Look Back: When DC Squashed Their First African-American Superhero

This is "Look Back," a brand-new feature that I plan to do for at least all of 2019 and possibly beyond that (and possibly forget about in a week, who knows?). The concept is that every weekend (I'll probably be skipping the four fifth weeks in the year, but maybe not) of a month, I will spotlight a single issue of a comic book that came out in the past and talk about that issue in terms of a larger scale (like the series overall, etc.). Each week will be a look at a comic book from a different year that came out the same month X amount of years ago. The first weekend of the month looks at a book that came out this month ten years ago. The second weekend looks at a book that came out this month 25 years ago. The third weekend looks at a book that came out this month 50 years ago. The fourth weekend looks at a book that came out this month 75 years ago.

This week, we look at Teen Titans #20, which came out in January of 1969.

After leaving Marvel Comics, Steve Ditko at first devoted himself full-time to Charlton Comics, creating a whole line of superhero comics for them. However, when that line of books didn't exactly set the sales world on fire, Ditko found himself wooed over to DC Comics by Carmine Infantino, who had recently been named Editorial Director of the company. Ditko was given the star treatment from Infantino, who was trying to revamp DC Comics to make them better able to compete with the upstart Marvel Comics. That treatment extended to Ditko being allowed to bring over his Charlton editor, Dick Giordano, to DC. Ironically, one of the reasons why Ditko's stint at DC was cut short (on top of some health problems he had at the time) was conflicts that Ditko had with Giordano!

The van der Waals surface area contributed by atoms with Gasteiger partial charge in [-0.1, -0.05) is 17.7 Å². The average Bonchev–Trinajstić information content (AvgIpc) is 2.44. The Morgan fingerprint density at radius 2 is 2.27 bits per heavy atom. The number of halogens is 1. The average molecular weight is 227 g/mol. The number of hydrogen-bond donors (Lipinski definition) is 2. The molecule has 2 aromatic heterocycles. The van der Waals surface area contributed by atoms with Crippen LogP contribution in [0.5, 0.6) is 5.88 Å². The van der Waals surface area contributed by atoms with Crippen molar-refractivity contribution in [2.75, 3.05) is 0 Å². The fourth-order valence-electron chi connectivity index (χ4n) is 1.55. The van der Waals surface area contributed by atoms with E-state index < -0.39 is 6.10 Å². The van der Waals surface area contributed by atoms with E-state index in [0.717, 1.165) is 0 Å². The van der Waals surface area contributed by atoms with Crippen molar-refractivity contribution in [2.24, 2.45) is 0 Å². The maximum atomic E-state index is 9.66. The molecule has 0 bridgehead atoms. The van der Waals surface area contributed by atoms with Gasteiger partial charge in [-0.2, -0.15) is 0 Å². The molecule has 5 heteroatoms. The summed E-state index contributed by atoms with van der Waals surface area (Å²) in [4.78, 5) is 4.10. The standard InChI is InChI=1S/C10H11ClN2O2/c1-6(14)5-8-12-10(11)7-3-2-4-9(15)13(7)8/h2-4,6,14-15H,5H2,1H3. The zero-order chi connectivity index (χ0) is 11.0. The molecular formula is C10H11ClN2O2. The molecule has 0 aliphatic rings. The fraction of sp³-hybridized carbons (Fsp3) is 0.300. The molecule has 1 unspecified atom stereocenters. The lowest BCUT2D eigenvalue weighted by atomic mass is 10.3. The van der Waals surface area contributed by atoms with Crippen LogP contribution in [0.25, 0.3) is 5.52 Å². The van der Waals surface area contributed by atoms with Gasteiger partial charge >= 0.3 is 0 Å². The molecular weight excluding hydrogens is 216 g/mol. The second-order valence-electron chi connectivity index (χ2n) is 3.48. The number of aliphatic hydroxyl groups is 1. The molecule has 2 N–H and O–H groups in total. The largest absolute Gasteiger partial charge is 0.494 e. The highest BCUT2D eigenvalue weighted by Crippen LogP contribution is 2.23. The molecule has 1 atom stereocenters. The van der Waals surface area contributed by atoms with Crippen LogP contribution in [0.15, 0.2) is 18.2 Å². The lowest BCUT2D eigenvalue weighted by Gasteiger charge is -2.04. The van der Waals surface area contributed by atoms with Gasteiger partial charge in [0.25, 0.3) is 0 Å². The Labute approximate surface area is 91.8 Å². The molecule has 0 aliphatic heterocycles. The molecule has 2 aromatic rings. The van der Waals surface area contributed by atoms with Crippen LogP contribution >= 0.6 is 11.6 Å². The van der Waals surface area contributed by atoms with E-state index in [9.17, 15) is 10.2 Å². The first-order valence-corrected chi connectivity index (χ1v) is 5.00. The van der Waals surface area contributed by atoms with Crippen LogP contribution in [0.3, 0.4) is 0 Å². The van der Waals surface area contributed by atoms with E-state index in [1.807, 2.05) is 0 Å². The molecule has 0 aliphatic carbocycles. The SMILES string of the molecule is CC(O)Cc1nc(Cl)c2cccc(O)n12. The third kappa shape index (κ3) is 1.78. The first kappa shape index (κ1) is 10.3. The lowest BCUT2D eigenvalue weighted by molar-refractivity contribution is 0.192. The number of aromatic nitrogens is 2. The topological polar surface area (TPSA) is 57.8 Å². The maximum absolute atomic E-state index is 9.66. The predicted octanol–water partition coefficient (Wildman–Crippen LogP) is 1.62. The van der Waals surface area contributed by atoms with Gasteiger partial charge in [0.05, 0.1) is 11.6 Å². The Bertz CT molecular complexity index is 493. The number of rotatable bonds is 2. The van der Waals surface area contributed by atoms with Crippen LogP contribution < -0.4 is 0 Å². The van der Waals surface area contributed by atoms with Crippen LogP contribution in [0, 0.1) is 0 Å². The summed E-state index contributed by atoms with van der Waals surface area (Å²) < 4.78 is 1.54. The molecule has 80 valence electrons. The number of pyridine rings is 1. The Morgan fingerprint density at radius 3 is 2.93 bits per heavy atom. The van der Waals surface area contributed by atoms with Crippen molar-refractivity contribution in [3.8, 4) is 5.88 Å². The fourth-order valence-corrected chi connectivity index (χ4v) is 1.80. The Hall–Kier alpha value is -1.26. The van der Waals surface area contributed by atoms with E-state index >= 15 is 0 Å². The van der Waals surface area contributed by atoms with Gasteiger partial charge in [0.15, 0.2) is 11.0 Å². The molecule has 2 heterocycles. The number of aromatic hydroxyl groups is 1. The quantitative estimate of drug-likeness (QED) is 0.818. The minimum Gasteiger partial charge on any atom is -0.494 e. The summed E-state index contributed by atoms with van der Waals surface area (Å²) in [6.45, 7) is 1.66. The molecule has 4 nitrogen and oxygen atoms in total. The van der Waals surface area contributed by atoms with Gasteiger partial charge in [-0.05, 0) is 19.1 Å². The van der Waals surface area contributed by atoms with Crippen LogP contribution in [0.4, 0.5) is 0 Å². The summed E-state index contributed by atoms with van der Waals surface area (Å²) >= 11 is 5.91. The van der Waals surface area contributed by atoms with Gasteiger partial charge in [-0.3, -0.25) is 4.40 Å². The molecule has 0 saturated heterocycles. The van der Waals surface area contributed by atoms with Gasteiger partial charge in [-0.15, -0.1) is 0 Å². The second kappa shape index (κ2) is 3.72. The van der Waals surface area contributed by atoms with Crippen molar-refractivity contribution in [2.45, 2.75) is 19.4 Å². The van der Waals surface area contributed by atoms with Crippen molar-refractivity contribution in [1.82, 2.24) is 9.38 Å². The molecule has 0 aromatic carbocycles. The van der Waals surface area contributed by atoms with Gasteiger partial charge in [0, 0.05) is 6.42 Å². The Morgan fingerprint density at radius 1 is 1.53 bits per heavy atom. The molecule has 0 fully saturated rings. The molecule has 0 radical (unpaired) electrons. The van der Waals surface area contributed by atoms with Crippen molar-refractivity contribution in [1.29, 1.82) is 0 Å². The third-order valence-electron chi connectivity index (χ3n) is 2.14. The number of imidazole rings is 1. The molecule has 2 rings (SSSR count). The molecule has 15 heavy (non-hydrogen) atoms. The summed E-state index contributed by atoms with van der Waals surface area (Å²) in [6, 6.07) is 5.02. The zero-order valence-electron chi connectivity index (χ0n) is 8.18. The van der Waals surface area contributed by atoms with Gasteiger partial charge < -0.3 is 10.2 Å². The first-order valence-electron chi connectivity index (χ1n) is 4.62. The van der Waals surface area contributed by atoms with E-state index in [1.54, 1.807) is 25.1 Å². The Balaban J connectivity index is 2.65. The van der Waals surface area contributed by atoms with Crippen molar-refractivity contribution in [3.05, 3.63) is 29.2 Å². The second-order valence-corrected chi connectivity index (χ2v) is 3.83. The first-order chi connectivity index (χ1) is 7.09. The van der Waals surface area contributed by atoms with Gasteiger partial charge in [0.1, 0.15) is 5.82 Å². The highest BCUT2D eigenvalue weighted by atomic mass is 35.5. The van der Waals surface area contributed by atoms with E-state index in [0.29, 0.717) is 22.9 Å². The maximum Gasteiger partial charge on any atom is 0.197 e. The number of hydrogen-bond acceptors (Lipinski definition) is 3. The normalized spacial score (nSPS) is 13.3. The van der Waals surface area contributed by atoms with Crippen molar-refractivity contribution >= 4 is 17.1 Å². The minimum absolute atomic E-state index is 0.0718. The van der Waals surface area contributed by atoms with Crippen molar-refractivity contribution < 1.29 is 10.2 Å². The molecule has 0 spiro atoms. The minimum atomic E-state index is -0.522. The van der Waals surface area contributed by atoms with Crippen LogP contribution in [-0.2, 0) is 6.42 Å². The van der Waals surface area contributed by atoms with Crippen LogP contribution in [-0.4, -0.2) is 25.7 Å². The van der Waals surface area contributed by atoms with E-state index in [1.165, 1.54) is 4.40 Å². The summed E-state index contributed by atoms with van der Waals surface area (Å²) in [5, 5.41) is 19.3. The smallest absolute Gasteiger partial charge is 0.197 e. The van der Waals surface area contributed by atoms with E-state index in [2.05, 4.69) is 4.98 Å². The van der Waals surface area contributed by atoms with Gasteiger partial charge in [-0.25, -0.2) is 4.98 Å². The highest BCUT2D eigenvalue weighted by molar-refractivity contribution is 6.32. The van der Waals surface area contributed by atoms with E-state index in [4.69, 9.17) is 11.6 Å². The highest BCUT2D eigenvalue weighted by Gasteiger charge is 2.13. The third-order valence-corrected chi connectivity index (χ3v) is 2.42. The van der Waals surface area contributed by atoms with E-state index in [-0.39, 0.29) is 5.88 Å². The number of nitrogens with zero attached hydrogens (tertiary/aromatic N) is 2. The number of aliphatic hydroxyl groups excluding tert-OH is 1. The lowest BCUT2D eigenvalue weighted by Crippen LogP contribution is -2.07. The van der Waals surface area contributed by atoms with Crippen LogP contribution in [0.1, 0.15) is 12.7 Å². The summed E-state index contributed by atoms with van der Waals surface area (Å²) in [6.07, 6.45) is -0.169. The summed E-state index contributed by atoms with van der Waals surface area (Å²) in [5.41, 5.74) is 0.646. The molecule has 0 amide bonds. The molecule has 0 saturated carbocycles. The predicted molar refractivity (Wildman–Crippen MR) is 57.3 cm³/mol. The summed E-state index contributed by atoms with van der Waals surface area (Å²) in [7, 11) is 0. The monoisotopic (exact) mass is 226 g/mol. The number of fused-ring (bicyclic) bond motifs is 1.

However, while Ditko was gone from DC Comics within a year, Giordano was there to stay, eventually taking over the top editorial gig himself. One of the things that Giordano was most interested in at the time was bringing in new blood on DC's series. It is pretty funny to note that Giordano was in his mid-30s and yet at DC at the time, that practically made Giordano a teenager! Most of DC's biggest editors at the time were in their 50s. Joe Orlando was in his 40s at the time and he, too, like Giordano, was open to younger creators. Two writers in particular that got their big breaks at DC Comics through Giordano and Orlando were Len Wein and Marv Wolfman, best friends who were 19 and 21 at the time, respectively.

After a few issues working with Bob Haney (the creator of Teen Titans), Giordano replaced Haney with younger writers, beginning with a story by Wein and Wolfman for Teen Titans #18 that introduced a Soviet superhero known as Starfire (later Red Star). After a Mike Friedrich story for #19, Wein and Wolfman were back in Teen Titans #20 with a fairly mundane story about a new superhero known as Joshua, who wanted the Titans' help in stopping a group of young people from getting caught up in crime...

And sure enough, one of those teens turned out to be the brother of Joshua!!

The bad guys are defeated and there ya go. Neal Adams and Nick Cardy drew the book (with a small assist from Sal Amendola on one page).

Again, pretty typical stuff...or was it?

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